ICRC: Making lives better for 150 years

National 2 minutes, 35 seconds

BANDAR SERI BEGAWAN

THIS May 8, World Red Cross and Red Crescent Day, come sit and read about the International Red Cross and Red Crescent Movement, otherwise known as the ICRC or just the Red Cross, and what this day is all about.

Perusing its history reveals that, first, it was founded in 1863, and secondly it’s not one standalone organisation. It's a conglomerate of organisations and societies united by a set of principles designed to facilitate their goal of providing humanitarian aid to all regardless of race, ethnicity, religious beliefs or political views. It is funded by voluntary contributions from governments, societies, supranational organisations, and various public and private sources.

So very much like our very own non-government organisations (NGOs) and charities, the ICRC depends on donations for a cause they support. Of course, the difference is that it works worldwide.

Reading through the stories of the ICRC's work, there are amazing achievements that they have done, and more. These people have gone into warzones to care for the wounded and ill civilians, and making sure that civilians are protected during times of war. They visit prison detainees to ensure that they are treated with dignity and humanity in accordance with international norms and standards.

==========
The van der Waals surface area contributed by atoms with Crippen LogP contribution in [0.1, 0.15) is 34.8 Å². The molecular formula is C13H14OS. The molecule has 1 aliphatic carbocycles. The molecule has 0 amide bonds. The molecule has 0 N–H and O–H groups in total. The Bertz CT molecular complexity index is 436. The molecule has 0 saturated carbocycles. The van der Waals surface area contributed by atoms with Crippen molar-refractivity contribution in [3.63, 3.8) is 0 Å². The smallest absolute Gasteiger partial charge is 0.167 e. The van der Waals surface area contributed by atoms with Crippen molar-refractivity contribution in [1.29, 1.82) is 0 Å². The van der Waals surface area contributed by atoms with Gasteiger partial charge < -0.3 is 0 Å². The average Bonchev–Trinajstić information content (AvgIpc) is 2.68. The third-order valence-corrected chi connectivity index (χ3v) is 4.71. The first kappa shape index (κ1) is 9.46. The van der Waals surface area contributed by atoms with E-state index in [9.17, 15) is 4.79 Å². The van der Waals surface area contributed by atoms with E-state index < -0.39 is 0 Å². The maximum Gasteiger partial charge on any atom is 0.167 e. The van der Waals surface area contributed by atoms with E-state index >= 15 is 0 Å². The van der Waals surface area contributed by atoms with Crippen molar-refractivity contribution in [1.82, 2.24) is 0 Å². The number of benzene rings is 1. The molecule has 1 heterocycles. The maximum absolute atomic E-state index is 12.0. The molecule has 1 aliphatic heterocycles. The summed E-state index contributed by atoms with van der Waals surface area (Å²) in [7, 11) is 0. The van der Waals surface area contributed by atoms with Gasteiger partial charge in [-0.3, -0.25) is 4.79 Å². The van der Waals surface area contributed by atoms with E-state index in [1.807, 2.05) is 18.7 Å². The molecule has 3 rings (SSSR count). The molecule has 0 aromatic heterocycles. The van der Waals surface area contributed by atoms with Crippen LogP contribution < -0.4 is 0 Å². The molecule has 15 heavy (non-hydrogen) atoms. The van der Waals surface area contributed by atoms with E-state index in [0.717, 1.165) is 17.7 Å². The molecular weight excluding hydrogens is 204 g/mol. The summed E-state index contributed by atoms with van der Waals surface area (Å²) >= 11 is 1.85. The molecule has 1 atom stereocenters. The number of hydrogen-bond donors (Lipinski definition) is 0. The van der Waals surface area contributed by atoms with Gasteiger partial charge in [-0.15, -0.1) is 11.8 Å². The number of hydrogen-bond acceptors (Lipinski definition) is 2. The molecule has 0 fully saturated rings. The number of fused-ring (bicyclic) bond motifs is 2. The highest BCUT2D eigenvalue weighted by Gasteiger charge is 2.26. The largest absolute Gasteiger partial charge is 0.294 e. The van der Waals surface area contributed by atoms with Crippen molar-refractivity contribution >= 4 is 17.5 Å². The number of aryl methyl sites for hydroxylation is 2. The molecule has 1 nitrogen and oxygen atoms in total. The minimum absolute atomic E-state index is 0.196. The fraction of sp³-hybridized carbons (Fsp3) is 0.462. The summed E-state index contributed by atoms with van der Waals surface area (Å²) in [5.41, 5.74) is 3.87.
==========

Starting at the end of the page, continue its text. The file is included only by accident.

When Typhoon Haiyan left destruction in its wake in the Philippines, the ICRC worked to help the victims recover and rebuild. In Myanmar, the ICRC has been hard at work rebuilding ethnic Rakhine and Muslim communities torn apart by communal violence in Myanmar.

Even despite risks, a sole person can be an unsung hero. A Cambodian Red Cross volunteer hand-delivers letters on a motorbicycle to reach rural, remote villages, travelling for hours just to keep separated families connected.

The ICRC sometimes even responds before an event with due warning given. In the United States, when 2010 was forecasted to be severe hurricane season the ICRC prepared and trained volunteers as well as preparing equipment and materials near vulnerable spots, spending nearly US$30 million in its efforts to reduce damage and casualties, and allow rebuilding to commence without delay.

This day, May 8th, is to celebrate the ICRC's work and principles in humanitarian aid without borders and prejudices, and we could certainly learn from them. Thousands of people have volunteered their time to make lives better for 150 years despite the potential risks and complications they could be facing as they go about their task of helping others less fortunate without discrimination.

While we cannot compare our charities and NGOs with it, given the amount of funding and support they receive from multiple sources, surely we can keep them in mind as an inspiration, as a role model for us to know that it is always possible to care not just about ourselves but for others, regardless of political beliefs, religious views, race, age or sex, if and when we can, and make the world a better place for people. One single day every year should be more than enough to remind us that out there, people are spending their lives helping other people. If they can do that, so can we.

The Brunei Times